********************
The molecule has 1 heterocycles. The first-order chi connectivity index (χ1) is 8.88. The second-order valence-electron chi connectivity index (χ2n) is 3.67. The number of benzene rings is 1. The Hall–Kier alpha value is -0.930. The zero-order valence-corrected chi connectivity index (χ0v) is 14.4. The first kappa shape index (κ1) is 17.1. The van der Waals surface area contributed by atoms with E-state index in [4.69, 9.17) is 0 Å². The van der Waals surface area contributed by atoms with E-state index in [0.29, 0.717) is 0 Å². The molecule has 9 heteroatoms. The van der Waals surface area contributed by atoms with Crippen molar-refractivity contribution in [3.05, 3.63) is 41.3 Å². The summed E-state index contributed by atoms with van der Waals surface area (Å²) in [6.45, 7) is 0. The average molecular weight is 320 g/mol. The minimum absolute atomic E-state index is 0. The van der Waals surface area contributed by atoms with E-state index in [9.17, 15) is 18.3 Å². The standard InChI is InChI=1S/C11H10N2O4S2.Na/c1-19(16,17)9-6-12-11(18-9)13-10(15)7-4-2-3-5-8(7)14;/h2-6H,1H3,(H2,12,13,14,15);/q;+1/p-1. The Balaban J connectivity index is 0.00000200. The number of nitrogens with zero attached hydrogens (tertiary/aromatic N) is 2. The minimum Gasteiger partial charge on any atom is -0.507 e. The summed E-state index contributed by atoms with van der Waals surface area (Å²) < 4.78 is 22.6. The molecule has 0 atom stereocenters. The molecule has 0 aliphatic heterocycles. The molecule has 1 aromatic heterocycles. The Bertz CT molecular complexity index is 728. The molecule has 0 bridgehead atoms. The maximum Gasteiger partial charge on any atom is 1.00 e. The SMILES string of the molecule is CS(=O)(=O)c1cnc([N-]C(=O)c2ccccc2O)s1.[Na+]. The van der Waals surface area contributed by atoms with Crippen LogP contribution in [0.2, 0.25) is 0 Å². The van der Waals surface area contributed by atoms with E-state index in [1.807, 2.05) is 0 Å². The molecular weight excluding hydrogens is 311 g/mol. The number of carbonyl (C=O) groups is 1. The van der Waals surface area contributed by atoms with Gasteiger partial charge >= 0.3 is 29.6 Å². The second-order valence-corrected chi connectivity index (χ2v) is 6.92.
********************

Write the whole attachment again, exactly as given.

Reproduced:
The molecule has 1 heterocycles. The first-order chi connectivity index (χ1) is 8.88. The second-order valence-electron chi connectivity index (χ2n) is 3.67. The number of benzene rings is 1. The Hall–Kier alpha value is -0.930. The zero-order valence-corrected chi connectivity index (χ0v) is 14.4. The first kappa shape index (κ1) is 17.1. The van der Waals surface area contributed by atoms with E-state index in [4.69, 9.17) is 0 Å². The van der Waals surface area contributed by atoms with E-state index in [0.29, 0.717) is 0 Å². The molecule has 9 heteroatoms. The van der Waals surface area contributed by atoms with Crippen molar-refractivity contribution in [3.05, 3.63) is 41.3 Å². The summed E-state index contributed by atoms with van der Waals surface area (Å²) in [6.45, 7) is 0. The average molecular weight is 320 g/mol. The minimum absolute atomic E-state index is 0. The van der Waals surface area contributed by atoms with E-state index in [9.17, 15) is 18.3 Å². The standard InChI is InChI=1S/C11H10N2O4S2.Na/c1-19(16,17)9-6-12-11(18-9)13-10(15)7-4-2-3-5-8(7)14;/h2-6H,1H3,(H2,12,13,14,15);/q;+1/p-1. The Balaban J connectivity index is 0.00000200. The number of nitrogens with zero attached hydrogens (tertiary/aromatic N) is 2. The minimum Gasteiger partial charge on any atom is -0.507 e. The summed E-state index contributed by atoms with van der Waals surface area (Å²) < 4.78 is 22.6. The molecule has 0 atom stereocenters. The molecule has 0 aliphatic heterocycles. The molecule has 1 aromatic heterocycles. The Bertz CT molecular complexity index is 728. The molecule has 0 bridgehead atoms. The maximum Gasteiger partial charge on any atom is 1.00 e. The SMILES string of the molecule is CS(=O)(=O)c1cnc([N-]C(=O)c2ccccc2O)s1.[Na+]. The van der Waals surface area contributed by atoms with Crippen LogP contribution in [0.2, 0.25) is 0 Å². The van der Waals surface area contributed by atoms with E-state index in [1.807, 2.05) is 0 Å². The molecular weight excluding hydrogens is 311 g/mol. The number of carbonyl (C=O) groups is 1. The van der Waals surface area contributed by atoms with Gasteiger partial charge >= 0.3 is 29.6 Å². The second-order valence-corrected chi connectivity index (χ2v) is 6.92.